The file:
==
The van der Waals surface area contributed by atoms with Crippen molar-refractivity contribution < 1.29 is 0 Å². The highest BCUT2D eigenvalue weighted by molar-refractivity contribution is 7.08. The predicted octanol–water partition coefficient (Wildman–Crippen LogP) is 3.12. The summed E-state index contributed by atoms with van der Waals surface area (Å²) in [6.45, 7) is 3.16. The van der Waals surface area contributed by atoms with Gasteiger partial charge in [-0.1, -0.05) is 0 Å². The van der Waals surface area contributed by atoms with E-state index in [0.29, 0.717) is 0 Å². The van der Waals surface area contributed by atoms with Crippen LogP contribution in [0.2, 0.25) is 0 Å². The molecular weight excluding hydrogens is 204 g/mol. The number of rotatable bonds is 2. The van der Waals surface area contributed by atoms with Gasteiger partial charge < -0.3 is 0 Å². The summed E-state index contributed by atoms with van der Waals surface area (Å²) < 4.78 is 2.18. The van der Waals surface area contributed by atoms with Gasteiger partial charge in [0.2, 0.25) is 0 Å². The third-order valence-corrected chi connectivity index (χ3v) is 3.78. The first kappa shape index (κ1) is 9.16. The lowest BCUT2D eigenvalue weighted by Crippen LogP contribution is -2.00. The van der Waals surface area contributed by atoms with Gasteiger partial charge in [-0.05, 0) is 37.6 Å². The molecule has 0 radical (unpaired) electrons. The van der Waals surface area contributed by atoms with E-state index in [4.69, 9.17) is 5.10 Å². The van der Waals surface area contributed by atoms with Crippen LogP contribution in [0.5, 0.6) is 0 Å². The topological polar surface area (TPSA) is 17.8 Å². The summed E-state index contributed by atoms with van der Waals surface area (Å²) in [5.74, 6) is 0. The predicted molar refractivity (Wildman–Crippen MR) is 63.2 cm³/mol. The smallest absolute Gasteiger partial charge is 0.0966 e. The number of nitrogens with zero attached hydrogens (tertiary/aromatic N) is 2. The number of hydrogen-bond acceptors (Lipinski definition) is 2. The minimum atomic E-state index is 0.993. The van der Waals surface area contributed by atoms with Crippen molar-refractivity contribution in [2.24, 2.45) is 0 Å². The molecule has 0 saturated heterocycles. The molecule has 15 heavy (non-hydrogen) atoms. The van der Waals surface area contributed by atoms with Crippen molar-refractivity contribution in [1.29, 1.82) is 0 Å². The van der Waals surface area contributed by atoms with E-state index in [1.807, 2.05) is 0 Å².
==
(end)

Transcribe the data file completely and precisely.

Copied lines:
The van der Waals surface area contributed by atoms with Crippen molar-refractivity contribution < 1.29 is 0 Å². The highest BCUT2D eigenvalue weighted by molar-refractivity contribution is 7.08. The predicted octanol–water partition coefficient (Wildman–Crippen LogP) is 3.12. The summed E-state index contributed by atoms with van der Waals surface area (Å²) in [6.45, 7) is 3.16. The van der Waals surface area contributed by atoms with Gasteiger partial charge in [-0.1, -0.05) is 0 Å². The van der Waals surface area contributed by atoms with E-state index in [0.29, 0.717) is 0 Å². The van der Waals surface area contributed by atoms with Crippen LogP contribution in [0.2, 0.25) is 0 Å². The molecular weight excluding hydrogens is 204 g/mol. The number of rotatable bonds is 2. The van der Waals surface area contributed by atoms with Gasteiger partial charge < -0.3 is 0 Å². The summed E-state index contributed by atoms with van der Waals surface area (Å²) < 4.78 is 2.18. The van der Waals surface area contributed by atoms with Gasteiger partial charge in [0.2, 0.25) is 0 Å². The third-order valence-corrected chi connectivity index (χ3v) is 3.78. The first kappa shape index (κ1) is 9.16. The lowest BCUT2D eigenvalue weighted by Crippen LogP contribution is -2.00. The van der Waals surface area contributed by atoms with Gasteiger partial charge in [-0.05, 0) is 37.6 Å². The molecule has 0 radical (unpaired) electrons. The van der Waals surface area contributed by atoms with E-state index in [4.69, 9.17) is 5.10 Å². The van der Waals surface area contributed by atoms with Crippen LogP contribution in [0.5, 0.6) is 0 Å². The topological polar surface area (TPSA) is 17.8 Å². The summed E-state index contributed by atoms with van der Waals surface area (Å²) in [5.74, 6) is 0. The predicted molar refractivity (Wildman–Crippen MR) is 63.2 cm³/mol. The smallest absolute Gasteiger partial charge is 0.0966 e. The number of nitrogens with zero attached hydrogens (tertiary/aromatic N) is 2. The number of hydrogen-bond acceptors (Lipinski definition) is 2. The minimum atomic E-state index is 0.993. The van der Waals surface area contributed by atoms with Crippen molar-refractivity contribution in [2.24, 2.45) is 0 Å². The molecule has 0 saturated heterocycles. The molecule has 15 heavy (non-hydrogen) atoms. The van der Waals surface area contributed by atoms with Crippen molar-refractivity contribution in [1.29, 1.82) is 0 Å². The van der Waals surface area contributed by atoms with E-state index in [1.807, 2.05) is 0 Å².